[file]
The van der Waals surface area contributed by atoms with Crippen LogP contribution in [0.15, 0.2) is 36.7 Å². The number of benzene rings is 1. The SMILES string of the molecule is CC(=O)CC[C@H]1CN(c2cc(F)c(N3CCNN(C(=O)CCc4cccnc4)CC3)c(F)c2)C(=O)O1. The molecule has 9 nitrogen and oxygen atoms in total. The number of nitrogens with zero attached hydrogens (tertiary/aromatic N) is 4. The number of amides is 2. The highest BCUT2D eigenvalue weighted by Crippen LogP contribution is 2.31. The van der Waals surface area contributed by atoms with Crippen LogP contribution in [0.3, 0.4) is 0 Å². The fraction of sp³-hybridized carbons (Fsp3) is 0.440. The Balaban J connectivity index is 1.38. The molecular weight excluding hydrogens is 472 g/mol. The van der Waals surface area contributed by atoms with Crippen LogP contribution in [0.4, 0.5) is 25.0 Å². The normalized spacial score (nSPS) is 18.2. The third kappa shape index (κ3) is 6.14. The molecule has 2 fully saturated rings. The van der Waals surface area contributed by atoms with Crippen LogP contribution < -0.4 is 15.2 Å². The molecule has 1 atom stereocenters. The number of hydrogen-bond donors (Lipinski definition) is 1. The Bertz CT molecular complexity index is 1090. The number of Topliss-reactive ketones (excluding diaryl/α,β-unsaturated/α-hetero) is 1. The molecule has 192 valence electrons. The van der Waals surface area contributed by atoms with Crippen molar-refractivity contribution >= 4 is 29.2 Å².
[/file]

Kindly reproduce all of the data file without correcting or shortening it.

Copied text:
The van der Waals surface area contributed by atoms with Crippen LogP contribution in [0.15, 0.2) is 36.7 Å². The number of benzene rings is 1. The SMILES string of the molecule is CC(=O)CC[C@H]1CN(c2cc(F)c(N3CCNN(C(=O)CCc4cccnc4)CC3)c(F)c2)C(=O)O1. The molecule has 9 nitrogen and oxygen atoms in total. The number of nitrogens with zero attached hydrogens (tertiary/aromatic N) is 4. The number of amides is 2. The highest BCUT2D eigenvalue weighted by Crippen LogP contribution is 2.31. The van der Waals surface area contributed by atoms with Crippen LogP contribution in [0.3, 0.4) is 0 Å². The fraction of sp³-hybridized carbons (Fsp3) is 0.440. The Balaban J connectivity index is 1.38. The molecular weight excluding hydrogens is 472 g/mol. The van der Waals surface area contributed by atoms with Crippen LogP contribution in [0.4, 0.5) is 25.0 Å². The normalized spacial score (nSPS) is 18.2. The third kappa shape index (κ3) is 6.14. The molecule has 2 fully saturated rings. The van der Waals surface area contributed by atoms with Crippen LogP contribution < -0.4 is 15.2 Å². The molecule has 1 atom stereocenters. The number of hydrogen-bond donors (Lipinski definition) is 1. The Bertz CT molecular complexity index is 1090. The number of Topliss-reactive ketones (excluding diaryl/α,β-unsaturated/α-hetero) is 1. The molecule has 192 valence electrons. The van der Waals surface area contributed by atoms with Crippen molar-refractivity contribution >= 4 is 29.2 Å².